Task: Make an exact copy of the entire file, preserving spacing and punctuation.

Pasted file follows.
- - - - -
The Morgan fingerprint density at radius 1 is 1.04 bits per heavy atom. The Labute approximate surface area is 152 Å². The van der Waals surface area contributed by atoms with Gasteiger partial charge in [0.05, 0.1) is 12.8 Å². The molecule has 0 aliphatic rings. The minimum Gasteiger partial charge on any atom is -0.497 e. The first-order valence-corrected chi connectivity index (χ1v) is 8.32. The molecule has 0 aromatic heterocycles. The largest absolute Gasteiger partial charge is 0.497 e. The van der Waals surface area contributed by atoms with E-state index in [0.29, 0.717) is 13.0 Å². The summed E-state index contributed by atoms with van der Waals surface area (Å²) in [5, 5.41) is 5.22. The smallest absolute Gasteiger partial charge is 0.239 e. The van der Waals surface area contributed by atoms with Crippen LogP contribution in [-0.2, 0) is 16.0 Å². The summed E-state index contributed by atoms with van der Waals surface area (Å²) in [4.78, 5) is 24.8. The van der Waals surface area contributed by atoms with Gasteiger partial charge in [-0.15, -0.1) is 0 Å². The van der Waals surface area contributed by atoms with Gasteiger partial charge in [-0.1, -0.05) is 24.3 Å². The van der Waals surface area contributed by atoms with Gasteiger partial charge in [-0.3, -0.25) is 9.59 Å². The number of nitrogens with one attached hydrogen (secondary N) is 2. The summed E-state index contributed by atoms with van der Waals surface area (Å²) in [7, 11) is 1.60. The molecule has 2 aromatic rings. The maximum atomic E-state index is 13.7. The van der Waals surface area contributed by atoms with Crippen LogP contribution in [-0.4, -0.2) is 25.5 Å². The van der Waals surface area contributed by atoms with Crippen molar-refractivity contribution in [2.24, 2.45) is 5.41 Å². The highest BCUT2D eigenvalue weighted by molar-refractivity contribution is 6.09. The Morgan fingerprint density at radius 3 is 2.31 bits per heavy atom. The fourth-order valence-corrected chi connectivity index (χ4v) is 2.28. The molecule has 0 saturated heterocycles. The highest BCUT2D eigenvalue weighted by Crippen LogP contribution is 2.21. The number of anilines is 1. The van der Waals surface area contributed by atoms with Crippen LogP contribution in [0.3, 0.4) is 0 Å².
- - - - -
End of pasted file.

The Morgan fingerprint density at radius 1 is 1.04 bits per heavy atom. The Labute approximate surface area is 152 Å². The van der Waals surface area contributed by atoms with Gasteiger partial charge in [0.05, 0.1) is 12.8 Å². The molecule has 0 aliphatic rings. The minimum Gasteiger partial charge on any atom is -0.497 e. The first-order valence-corrected chi connectivity index (χ1v) is 8.32. The molecule has 0 aromatic heterocycles. The largest absolute Gasteiger partial charge is 0.497 e. The van der Waals surface area contributed by atoms with E-state index in [0.29, 0.717) is 13.0 Å². The summed E-state index contributed by atoms with van der Waals surface area (Å²) in [5, 5.41) is 5.22. The smallest absolute Gasteiger partial charge is 0.239 e. The van der Waals surface area contributed by atoms with Crippen LogP contribution in [-0.2, 0) is 16.0 Å². The summed E-state index contributed by atoms with van der Waals surface area (Å²) in [4.78, 5) is 24.8. The van der Waals surface area contributed by atoms with Gasteiger partial charge in [-0.15, -0.1) is 0 Å². The van der Waals surface area contributed by atoms with Gasteiger partial charge in [-0.1, -0.05) is 24.3 Å². The van der Waals surface area contributed by atoms with Gasteiger partial charge in [-0.3, -0.25) is 9.59 Å². The number of nitrogens with one attached hydrogen (secondary N) is 2. The summed E-state index contributed by atoms with van der Waals surface area (Å²) in [7, 11) is 1.60. The molecule has 2 aromatic rings. The maximum atomic E-state index is 13.7. The van der Waals surface area contributed by atoms with Crippen LogP contribution in [-0.4, -0.2) is 25.5 Å². The van der Waals surface area contributed by atoms with Crippen molar-refractivity contribution in [2.24, 2.45) is 5.41 Å². The highest BCUT2D eigenvalue weighted by molar-refractivity contribution is 6.09. The Morgan fingerprint density at radius 3 is 2.31 bits per heavy atom. The fourth-order valence-corrected chi connectivity index (χ4v) is 2.28. The molecule has 0 saturated heterocycles. The highest BCUT2D eigenvalue weighted by Crippen LogP contribution is 2.21. The number of anilines is 1. The van der Waals surface area contributed by atoms with Crippen LogP contribution in [0.3, 0.4) is 0 Å².